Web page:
Los Angeles — New in-vehicle technologies and a new generation of car buyers are driving the automotive industry onto uncharted roads.

That was the resounding conclusion from two separate automotive events Tuesday at the Los Angeles Auto Show, where dozens of industry officials discussed the new technologies and Generation Y.

“These days automakers are going beyond the in-car experience using an array of social and digital marketing tools to connect with customers, especially Gen Y,” said Toyota North America CEO James Lentz during a keynote address Tuesday afternoon during the 2014 Western Automotive Conference, which was themed “Connecting with Gen Y.” The WAC and Connected Car Expo events were hosted by J.D. Power and the National Automobile Dealers Association.

Lentz and others said that demand for connected vehicles, from infotainment systems with WiFi hotspots to new semi-automated technologies, are being driven by Generation Y, also called Millennials.

For years, the auto industry has discussed how to connect with Millennials, a generation of car buyers used to having the world at their fingertips, thanks to the Internet and smartphones.

“They’re different in every way, they’re different in how they consume information,” said John Humphrey, J.D. Power senior vice president of global automotive. “They’re different in how they want to interface with the brand.”

Millennials, a generation of 80 million, make up 40 percent of the U.S. car-buying population today — and this is expected to rise to 50 percent by 2020.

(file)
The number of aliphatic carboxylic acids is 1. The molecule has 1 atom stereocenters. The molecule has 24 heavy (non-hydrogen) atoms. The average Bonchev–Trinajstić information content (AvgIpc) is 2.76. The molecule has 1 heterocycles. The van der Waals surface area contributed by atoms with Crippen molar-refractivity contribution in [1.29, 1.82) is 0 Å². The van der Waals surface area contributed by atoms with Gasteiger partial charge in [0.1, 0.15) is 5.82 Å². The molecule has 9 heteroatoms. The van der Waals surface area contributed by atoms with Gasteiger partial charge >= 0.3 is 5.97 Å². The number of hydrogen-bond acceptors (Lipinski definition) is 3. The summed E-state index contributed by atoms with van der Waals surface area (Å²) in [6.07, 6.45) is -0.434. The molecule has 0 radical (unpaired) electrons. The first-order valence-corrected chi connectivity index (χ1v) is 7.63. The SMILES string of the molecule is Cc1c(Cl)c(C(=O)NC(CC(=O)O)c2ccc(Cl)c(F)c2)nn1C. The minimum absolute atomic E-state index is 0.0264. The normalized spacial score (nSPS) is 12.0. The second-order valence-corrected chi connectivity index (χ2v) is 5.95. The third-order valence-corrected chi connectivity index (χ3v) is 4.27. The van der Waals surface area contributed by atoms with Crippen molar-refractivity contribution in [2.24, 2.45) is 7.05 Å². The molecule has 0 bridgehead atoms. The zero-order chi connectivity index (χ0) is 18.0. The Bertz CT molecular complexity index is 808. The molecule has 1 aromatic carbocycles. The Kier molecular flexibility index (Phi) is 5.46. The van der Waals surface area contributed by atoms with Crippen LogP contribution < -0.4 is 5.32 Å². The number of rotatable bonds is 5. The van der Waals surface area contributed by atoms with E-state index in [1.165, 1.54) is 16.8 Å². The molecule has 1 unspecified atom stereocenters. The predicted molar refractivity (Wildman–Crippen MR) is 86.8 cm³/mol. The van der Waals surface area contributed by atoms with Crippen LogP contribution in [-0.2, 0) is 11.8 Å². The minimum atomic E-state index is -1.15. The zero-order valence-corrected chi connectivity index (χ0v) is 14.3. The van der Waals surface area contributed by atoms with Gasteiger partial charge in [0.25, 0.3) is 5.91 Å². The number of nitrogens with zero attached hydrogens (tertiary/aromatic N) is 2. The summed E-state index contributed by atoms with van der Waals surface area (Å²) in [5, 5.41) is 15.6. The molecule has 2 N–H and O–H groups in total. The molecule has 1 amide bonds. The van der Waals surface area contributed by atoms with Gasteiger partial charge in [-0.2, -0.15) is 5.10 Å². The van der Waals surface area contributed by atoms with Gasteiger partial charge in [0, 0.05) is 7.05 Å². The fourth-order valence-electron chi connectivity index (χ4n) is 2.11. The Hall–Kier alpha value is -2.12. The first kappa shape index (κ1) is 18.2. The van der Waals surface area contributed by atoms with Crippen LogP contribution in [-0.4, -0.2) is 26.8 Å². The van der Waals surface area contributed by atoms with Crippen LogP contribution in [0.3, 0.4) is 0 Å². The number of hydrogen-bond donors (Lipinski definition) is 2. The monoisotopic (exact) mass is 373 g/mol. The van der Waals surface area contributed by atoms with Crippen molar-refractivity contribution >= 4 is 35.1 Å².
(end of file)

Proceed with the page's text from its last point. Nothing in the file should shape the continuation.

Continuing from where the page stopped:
And while some have speculated that Generation Y isn’t interested in driving, officials in Los Angeles said they are just delaying the purchase due to crippling debt and life experiences such as marriage and children.

Toyota’s Lentz said it will be interesting to see how Millennials’ priorities, including the move into urban areas, change as they grow older.

“I think we’re going to see this life-stage change take place,” he said.

Although Millennials are driving the changes, consumers overall are more open to accepting new in-vehicle technologies, including semi-autonomous features such as adaptive cruise control and autonomous parking systems.

Renee Stephens, J.D. Power vice president of U.S. automotive quality, said the company’s 2014 U.S. Automotive Emerging Technologies Study found 24 percent are willing to pay for improved connectivity and increased automation in their vehicle.

Stephens said 41 percent of Millennials are particularly interested in the new technologies. That compares to 25 percent of Generation X and 13 percent of baby boomers.

“As we go forward, it will be a game changer out there. If a vehicle is not connected, people will not consider that vehicle,” said Jason Schultz, Toyota manager of strategic partnerships, Tuesday morning during the Connected Car Expo. “This idea of being disconnected is really difficult.”

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